A Dawson Springs man is dead, while his 4-year old daughter is being treated for unknown injuries at Regional Medical Center following a wreck this morning in Hopkins County.
Kentucky State Police say shortly before noon, 26-year old Alexander M. Hinton was driving east on KY70 in a 2008 Pontiac at a high rate of speed and lost control of his vehicle, traveled off the left shoulder of the roadway and struck a tree.
Hinton was pronounced dead at the scene by Hopkins County Coroner Dennis Mayfield and his 4-year old daughter, ho was in a booster seat in the back seat was transported by ambulance to Regional Medical Center in Madisonville for treatment.
KSP Sergeant Jason Newby, Trooper Mark Combs, CVE Officer Richard Bolduc, Med Center EMS, Richland Fire and Rescue, Kentucky State Highway Department and Hopkins County Coroner Dennis Mayfield all responded to the fatal wreck.
Clarksville Police investigated last night after a naked man allegedly tried to coerce a teen girl into his vehicle.
The girl said she was walking home from track practice on Appleton Drive just after 6pm when the driver of a white four door vehicle started following her and honking the horn.
The heavy set white male in his late 40’s then reportedly yelled at the girl and tried to get her to get in his vehicle. The girl said when she looked back, she saw the suspect was completely nude.
That’s when she took off running until she got home and called police. Officers saw a vehicle matching the description drive by while at the victim’s home, but were unable to locate it again.
The young boy critically injured in a fatal wreck on Cox Mill Road Friday afternoon continues to recover at Vanderbilt University Medical Center.
The Christian County Sheriff’s Office has released the official report from the incident, which identifies the juvenile as 4-year old Gabriel Ramey of Compton Road, Roaring Springs.
Officials at Vanderbilt say Ramey remains stabilized in a critical care unit in the children’s hospital and that is continuously under close watch.
The collision claimed the life of his mother—27-year old Crystal Ramey. The report says the driver of the other vehicle, 41-year old Michael Board of Oak Grove Loop, Eddyville; told police that Ms. Ramey never stopped at the stop sign on Cox Mill and drove directly into his path on Kentucky 117.
Board said he tried to stop, but couldn’t avoid a collision. Board was treated and released from Jennie Stuart Medical Center for relatively minor injuries.
Drugs and alcohol were not suspected as factors in the wreck, though blood samples were sent off just to be sure. Results of those tests are pending.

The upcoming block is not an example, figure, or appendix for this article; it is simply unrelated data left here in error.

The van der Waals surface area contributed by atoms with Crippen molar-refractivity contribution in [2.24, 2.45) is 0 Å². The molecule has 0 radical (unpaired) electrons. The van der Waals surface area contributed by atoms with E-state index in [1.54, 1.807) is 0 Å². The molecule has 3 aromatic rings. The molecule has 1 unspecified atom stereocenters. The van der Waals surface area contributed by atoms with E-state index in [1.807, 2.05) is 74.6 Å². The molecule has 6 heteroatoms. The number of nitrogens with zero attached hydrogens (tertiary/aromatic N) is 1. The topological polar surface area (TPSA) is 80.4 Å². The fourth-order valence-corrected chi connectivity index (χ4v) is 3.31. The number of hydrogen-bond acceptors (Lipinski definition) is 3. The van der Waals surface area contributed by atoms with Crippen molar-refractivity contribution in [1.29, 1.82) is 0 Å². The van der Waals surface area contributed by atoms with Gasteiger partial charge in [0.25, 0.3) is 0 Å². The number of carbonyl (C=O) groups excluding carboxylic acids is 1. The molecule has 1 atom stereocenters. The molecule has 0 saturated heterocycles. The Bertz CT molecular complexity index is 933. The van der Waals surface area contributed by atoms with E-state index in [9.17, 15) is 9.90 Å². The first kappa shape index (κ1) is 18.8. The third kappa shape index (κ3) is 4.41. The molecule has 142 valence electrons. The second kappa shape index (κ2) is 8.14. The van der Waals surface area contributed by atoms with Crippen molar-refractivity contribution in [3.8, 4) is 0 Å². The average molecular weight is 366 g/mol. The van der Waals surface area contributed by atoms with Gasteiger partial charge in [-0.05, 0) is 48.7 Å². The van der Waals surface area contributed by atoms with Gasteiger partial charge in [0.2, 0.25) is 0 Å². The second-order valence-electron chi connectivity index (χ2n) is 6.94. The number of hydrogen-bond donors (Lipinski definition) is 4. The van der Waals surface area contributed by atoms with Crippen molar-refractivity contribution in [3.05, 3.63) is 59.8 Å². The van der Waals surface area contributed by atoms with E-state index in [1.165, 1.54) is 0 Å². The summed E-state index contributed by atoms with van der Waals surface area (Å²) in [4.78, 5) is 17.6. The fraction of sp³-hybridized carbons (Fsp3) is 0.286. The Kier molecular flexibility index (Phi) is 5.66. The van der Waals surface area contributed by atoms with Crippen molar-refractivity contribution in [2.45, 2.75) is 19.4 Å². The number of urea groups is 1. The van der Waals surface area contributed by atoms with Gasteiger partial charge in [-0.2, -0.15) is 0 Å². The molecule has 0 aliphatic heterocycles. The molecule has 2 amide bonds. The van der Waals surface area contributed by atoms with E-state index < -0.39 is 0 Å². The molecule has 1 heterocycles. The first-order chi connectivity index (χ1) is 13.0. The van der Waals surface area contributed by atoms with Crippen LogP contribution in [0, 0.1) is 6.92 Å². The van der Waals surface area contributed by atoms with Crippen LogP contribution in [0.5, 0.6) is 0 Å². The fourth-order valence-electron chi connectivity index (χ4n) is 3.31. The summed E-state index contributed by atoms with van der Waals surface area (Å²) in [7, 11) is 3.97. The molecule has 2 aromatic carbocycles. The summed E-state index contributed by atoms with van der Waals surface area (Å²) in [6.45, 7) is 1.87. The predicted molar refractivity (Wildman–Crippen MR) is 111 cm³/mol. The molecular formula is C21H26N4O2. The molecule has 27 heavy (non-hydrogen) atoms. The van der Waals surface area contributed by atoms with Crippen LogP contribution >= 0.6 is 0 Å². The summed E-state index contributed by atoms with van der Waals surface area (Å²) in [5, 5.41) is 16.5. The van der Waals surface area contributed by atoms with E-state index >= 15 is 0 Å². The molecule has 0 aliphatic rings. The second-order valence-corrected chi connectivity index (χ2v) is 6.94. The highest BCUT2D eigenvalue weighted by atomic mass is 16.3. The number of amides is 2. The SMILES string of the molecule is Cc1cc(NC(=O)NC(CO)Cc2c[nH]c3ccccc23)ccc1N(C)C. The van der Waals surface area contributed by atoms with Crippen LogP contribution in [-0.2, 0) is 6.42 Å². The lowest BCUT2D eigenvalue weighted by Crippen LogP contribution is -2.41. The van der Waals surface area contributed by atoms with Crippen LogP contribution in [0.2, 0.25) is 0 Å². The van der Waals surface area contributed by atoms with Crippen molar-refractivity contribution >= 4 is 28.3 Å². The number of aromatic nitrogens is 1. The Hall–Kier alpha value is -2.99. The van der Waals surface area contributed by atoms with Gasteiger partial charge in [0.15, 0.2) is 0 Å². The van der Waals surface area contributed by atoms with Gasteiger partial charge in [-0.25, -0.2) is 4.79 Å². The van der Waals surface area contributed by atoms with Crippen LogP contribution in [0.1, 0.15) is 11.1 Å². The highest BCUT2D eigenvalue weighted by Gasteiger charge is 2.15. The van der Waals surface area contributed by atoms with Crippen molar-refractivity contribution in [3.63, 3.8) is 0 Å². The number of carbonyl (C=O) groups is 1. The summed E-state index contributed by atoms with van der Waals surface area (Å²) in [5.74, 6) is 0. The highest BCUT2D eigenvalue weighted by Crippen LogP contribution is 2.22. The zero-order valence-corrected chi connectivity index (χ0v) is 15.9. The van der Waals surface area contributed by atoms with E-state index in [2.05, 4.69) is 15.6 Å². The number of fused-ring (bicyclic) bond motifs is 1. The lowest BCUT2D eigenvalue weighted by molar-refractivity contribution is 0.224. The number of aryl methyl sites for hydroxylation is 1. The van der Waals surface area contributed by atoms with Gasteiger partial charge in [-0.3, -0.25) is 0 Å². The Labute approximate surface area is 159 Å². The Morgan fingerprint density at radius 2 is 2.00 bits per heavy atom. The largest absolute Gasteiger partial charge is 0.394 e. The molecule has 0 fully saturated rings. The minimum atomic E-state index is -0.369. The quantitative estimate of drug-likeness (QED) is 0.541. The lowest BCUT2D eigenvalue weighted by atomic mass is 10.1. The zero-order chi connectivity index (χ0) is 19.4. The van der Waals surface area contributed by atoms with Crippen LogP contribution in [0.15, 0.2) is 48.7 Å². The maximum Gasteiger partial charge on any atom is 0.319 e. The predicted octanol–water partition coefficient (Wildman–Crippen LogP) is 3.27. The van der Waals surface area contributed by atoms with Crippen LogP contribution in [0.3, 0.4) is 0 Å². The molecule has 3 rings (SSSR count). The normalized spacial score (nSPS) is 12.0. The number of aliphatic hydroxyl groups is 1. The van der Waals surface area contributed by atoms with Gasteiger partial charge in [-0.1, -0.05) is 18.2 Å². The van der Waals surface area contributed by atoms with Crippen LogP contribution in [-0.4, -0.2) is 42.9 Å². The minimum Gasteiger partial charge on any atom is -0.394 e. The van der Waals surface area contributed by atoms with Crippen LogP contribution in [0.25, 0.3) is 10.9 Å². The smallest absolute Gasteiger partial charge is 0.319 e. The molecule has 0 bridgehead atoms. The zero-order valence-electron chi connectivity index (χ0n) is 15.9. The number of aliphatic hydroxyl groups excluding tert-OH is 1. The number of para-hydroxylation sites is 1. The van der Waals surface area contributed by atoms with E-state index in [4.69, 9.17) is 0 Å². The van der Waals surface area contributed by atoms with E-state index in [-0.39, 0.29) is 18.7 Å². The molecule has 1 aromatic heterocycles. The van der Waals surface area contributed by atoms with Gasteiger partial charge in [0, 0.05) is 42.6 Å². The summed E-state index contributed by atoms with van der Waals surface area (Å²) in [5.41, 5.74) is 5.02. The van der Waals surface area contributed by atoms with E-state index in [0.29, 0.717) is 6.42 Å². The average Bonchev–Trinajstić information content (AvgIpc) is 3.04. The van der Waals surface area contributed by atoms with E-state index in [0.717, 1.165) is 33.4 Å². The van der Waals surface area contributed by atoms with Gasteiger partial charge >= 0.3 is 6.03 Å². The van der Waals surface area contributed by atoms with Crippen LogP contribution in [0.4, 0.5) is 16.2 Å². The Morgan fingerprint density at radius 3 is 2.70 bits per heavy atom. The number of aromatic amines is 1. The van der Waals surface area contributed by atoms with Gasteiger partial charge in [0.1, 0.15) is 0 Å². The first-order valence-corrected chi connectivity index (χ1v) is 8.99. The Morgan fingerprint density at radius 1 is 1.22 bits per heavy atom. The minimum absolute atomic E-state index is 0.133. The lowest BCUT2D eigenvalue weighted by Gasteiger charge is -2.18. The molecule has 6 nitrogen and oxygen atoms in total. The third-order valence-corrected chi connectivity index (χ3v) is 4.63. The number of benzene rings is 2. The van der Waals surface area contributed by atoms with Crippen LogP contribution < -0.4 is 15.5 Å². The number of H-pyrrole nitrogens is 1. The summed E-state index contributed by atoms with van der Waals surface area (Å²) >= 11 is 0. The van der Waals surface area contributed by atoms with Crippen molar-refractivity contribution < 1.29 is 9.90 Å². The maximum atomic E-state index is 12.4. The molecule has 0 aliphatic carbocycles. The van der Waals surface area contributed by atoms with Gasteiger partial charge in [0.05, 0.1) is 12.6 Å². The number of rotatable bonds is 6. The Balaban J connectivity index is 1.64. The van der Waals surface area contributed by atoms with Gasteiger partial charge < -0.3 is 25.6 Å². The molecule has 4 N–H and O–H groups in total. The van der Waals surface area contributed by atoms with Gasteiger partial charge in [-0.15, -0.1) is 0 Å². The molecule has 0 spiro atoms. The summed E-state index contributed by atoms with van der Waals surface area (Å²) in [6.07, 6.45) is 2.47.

A named suspect is listed on a sexual abuse report, with a juvenile female telling Hopkinsville Police that a man made unwanted sexual contact with her.
The incident happened Tuesday between 4 and 7pm in the city, with the 13-year old girl telling officers a 20-year old man grabbed her, pulled her close to him and kissed her on the lips.
The victim said she pulled away from him as quickly as she could and that he continued to make unwanted advances through the day.
Alcohol is listed as a factor in the case.
Todd County fared okay in the recent release of the County Health Rankings by the University of Wisconsin.
The study ranks each county in every state against each other on dozens of factors relating to the overall health of citizens.
Todd County ranked 56th out of 120 counties, which is five spots worse than Christian and 17 worse than Logan County—but 25 spots better than adjoining Muhlenberg County.
In fact, Todd County came in third healthiest in the Pennyrile, behind Lyon and Christian.
The study showed that eight percent of the adult population suffers from some type of alcohol addiction or binge drinking tendency. That number is equal with the national average and below the state average. Todd was a dry county last year when the study was being done and no other county west of Owensboro had a lower alcoholism rate.
Since the study was done, voters in Guthrie passed a ballot referendum allowing alcohol sales in that town.
Factors dragging Todd County down include 22-percent of the population lacking health insurance. That is double the national average and five percent more than the state average.
The ration of primary care physicians to the population is drastically off-kilter with state and national averages, coming in at 2,026 citizens to every one physician.
Another disturbing number is that 35-percent of children in Todd County live in poverty—22-percent higher than the national average and nine percent higher than the state rate.